Once on the path, Arshad realised that 'Pole, Pole' (slow, slow in Swahili) was not going to work for me, and he best keep up or he was going to be left behind. He told me, 'Kayleigh, one day I will make you go pole, pole, just wait.' He was right, but more on that later. We arrived at Mandara, 5 minutes after the porters, this was the first and last time that the porters arrived at the camp before me. A hut to myself (thank goodness for the Tanzanian bribing way - one bottle of coke), and I was on my way to the roof of Africa.

Day 2:
Consisted of a hike from 2700 metres above sea level to 3700 in 11 kilometres. The distance didn't concern me, but the fact that I had only been up to 3300 before really played on my mind. Basically by lunchtime I had no idea how badly my body was going to react. It's a pretty scary concept for a notorious over thinker like myself.

I shouldn't have been concerned about the altitude, I should have been more concerned about the tree that hung over the left hand side of the path. In true radhaz style, I smashed my head into it, full anti-pole, pole and hit the ground. My guide was super concerned and kept apologising. (Well, I found out later he was apologising. He kept saying pole... I thought this is not an appropriate time to tell me to slow down, I'm completely stopped sitting on the dirt path. However I later learnt that pole, pole = slow, pole = sorry. Easy mistake to make even without another head injury).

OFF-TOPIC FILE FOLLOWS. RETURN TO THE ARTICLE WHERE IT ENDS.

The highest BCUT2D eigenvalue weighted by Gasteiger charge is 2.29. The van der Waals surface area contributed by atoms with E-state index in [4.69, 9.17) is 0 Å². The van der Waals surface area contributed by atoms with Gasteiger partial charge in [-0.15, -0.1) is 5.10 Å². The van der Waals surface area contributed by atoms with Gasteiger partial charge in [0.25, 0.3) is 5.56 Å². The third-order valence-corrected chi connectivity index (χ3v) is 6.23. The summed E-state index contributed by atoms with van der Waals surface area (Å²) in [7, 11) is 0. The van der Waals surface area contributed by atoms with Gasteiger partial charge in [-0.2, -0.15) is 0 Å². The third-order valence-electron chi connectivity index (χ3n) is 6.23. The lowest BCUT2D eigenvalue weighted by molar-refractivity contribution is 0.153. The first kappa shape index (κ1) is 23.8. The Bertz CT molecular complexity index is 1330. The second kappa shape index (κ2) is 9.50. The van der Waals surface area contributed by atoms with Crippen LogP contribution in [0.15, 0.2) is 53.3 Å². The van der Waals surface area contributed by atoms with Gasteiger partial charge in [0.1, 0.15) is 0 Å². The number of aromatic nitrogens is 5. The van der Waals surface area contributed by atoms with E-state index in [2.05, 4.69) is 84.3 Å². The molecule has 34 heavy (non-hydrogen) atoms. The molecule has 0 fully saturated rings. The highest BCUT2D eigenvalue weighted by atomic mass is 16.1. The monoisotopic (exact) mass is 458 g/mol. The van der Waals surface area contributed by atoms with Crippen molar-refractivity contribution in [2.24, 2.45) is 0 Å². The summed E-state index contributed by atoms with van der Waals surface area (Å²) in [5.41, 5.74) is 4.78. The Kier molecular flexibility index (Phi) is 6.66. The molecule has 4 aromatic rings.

The rest of the day was spent asking how I was and checking I was ok. I told him that's if I got to the top of Kili without some sort of stupid injury no one would believe me. The bump on the head made me completely forget the altitude and a cheeky $1USD secured me a cabin to myself and a good night sleep in Horombo.

Day 3:
Morning came with warm water to wash and a full breakfast. Then I was ready to hike to Kibo hut, the base camp for the final ascent. Arshad kept checking on my head, and apart from the egg on the side, I was fine. He said normally from about 4000 metres people lose their appetite or feel nauseated. Super uplifting. He wasn't wrong though, it was at this point people started dropping like flies. I, on the other hand, had no head ache, no nausea, no vomiting and beautiful weather on tap. I was on top of the world. After a cuckoo lunch (chicken) on the saddle we started our approach to the Kibo hut at 4700 mtrs. The last kilometre was ridiculous. It felt like my legs were slowly turning to concrete and the hut was on a travellator forever movingly in the opposite direction.

Reaching the hut was not the sanctuary I was anticipating. Imagine trying to sleep in a deep freezer mixed with a cave made of rubble, paint it white, put bunks in it and you still wouldn't feel the inhospitable nature of Kibo hut. I guess there is a reason why it is a base camp, you might die if you spend the whole night there, so you may as well get up and go walking and fair better outside. My time to leave this icy prison was 12:45am to start the formidable journey to the summit.